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A storied view

Reporting Writings From The New Yorker David Remnick Alfred A. Knopf: 484 pp. $27.95

April 30, 2006|Nicholas Goldberg | Nicholas Goldberg is editor of the op-ed page and the Current section of The Times.

IN his office at the New Yorker, David Remnick keeps a photo of A.J. Liebling and Joseph Mitchell, two of the magazine's iconic writers from a previous era. The "two great Joes," as he calls them, walked the city's streets together in the 1930s and '40s, wrote about its characters, ate at its dives and drank at such plebian watering holes as Bleeck's and Costello's. They are Remnick's journalistic heroes -- partly because, as he explained to an interviewer last year, there was nothing decorous, airy or twee about their writing.

Neither Liebling nor Mitchell focused on the doings of the elite or the grand politics of their time. Both were former newspapermen: Mitchell, a well-mannered North Carolinian, mostly turned out spare, elegant portraits of New York's eccentrics; Liebling covered soldiers, rogues and lowlifes, the press and the New York boxing scene. They wrote about the "unfamous," Remnick says, but their "human, emotional material often ran as deep as the best fiction."

But much as he loves them, Remnick has a more ambitious plan than Liebling or Mitchell did. As the fifth editor of the New Yorker -- following co-founder Harold Ross, beloved but quirky Mr. Shawn, the ephemeral Robert Gottlieb and "It girl" Tina Brown -- Remnick is credited with shepherding the country's smartest, most readable magazine toward profitability in his day job. And in his spare time, Remnick writes -- something his predecessors rarely did. Not delicate little Talk of the Town vignettes either, but big 10,000-word pieces about weighty themes and important, powerful people.

In "Reporting," his latest collection, there's Vaclav Havel marveling, during his last working week as president of the Czech Republic, at the absurdity of his ascendancy from a series of communist prison cells to a black-tie gala at Prague Castle. There's Al Gore in the wilderness after losing the 2000 presidential election, alternately talking in his "Mr. Goofy" and "Herr Professor" voices. There's the "blandly agreeable" bureaucrat Vladimir Putin, with his "flat, even dead" gaze. There's Philip Roth tooling through the WASPy clapboard neighborhoods of northwestern Connecticut, and Aleksandr Solzhenitsyn, with long Tolstoyan beard and Asiatic eyes, living far from home behind a chain-link fence in Cavendish, Vt.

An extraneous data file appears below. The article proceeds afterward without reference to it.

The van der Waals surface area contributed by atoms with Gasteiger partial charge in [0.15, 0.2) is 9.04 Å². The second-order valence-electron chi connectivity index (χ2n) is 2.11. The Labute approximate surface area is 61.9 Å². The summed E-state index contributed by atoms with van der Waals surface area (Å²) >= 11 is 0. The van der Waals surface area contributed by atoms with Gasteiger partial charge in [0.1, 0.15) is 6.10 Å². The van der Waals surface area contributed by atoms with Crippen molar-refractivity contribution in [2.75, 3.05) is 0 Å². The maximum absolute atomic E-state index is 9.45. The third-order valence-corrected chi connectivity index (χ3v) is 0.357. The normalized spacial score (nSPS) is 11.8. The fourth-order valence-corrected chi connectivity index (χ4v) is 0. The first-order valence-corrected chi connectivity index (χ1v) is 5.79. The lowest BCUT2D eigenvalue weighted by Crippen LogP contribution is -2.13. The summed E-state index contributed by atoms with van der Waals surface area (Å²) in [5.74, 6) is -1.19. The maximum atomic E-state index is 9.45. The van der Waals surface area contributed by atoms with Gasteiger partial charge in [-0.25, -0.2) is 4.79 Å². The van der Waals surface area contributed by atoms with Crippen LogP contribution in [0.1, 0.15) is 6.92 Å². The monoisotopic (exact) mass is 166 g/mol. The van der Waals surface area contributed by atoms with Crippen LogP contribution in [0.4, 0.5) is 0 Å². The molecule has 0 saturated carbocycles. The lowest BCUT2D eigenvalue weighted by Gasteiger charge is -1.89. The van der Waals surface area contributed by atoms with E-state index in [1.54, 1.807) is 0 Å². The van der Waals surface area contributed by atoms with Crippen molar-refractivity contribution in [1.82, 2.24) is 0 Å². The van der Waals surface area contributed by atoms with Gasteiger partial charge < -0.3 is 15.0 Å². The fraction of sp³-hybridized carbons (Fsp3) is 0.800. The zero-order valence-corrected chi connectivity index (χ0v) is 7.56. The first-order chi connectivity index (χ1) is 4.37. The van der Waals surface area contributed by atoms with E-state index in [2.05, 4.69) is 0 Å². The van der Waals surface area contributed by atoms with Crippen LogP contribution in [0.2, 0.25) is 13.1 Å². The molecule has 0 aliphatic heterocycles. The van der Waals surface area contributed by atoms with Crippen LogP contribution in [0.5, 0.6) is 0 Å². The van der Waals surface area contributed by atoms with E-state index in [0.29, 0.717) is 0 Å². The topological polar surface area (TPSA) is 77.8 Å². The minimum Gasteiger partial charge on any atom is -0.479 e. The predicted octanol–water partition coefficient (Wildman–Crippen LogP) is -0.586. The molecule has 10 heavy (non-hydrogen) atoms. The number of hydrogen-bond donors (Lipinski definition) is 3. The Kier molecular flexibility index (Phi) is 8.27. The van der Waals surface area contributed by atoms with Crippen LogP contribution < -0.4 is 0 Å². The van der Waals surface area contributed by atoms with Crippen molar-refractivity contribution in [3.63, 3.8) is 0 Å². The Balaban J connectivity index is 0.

Baseball, boxing, books, Jews, Russia and power are Remnick's recurrent themes. His characters are generally powerful or famous or both, but they also tend to be misfits in some way: exiles, losers, betrayers, failed comeback artists. Men, for the most part (Remnick's former boss at the Washington Post, Katharine Graham, is the exception), who have battled some kind of adversity but have risen to the top of whatever it is they do.

The essays are a pleasure to read. They're intelligent and serious, but they're also perceptive and funny. Remnick mixes literature, politics and history and then tries to bring them all together into a meaningful whole. Subjects are mined for their complication and moral ambiguity. Boxing is compared to epic poetry; a profile of Mike Tyson includes references to Machiavelli, Voltaire, Dumas and Norman Mailer, among others.

For me, the more satisfying pieces were not about the greats who "alter history," as Remnick puts it, but about the people who record and interpret it.

The Roth profile is the archetype. Remnick describes the author of "Portnoy's Complaint" at his 1790 Connecticut farmhouse, standing at his writing desk to preserve his bad back, surrounded by pictures of his father, mother and brother and the 1947 Brooklyn Dodgers. The house has room after room of books alphabetized by category. Roth appears at the door dressed like "a graduate student of the late fifties," in corduroys and tweed. The depiction is spot-on, one senses, but not what Remnick has come for. What he really wants to describe is Roth's attention to nuance, his blunt honesty in the face of an often disapproving public, his ability to look at America and "see behind things," as Roth himself puts it.

When Remnick drove up to see Roth, it was shortly after the publication of "The Human Stain" and not long after the traumatic summer of Monica Lewinsky. "Many of Roth's most persistent themes were coming into play," Remnick writes. "Betrayal, false piety, a flawed man's struggle with the repellent and the libidinous."

Roth is like many of Remnick's characters -- a bit of an oddball, a bit out of place in his chosen home, a bit maligned by those he cares about, but relentless in his determination to understand the world around him. Like many others in the book, he shuts himself away and works a crushing schedule seven days a week; he takes long walks "to figure out connections and solve problems in the novel that's possessing him."

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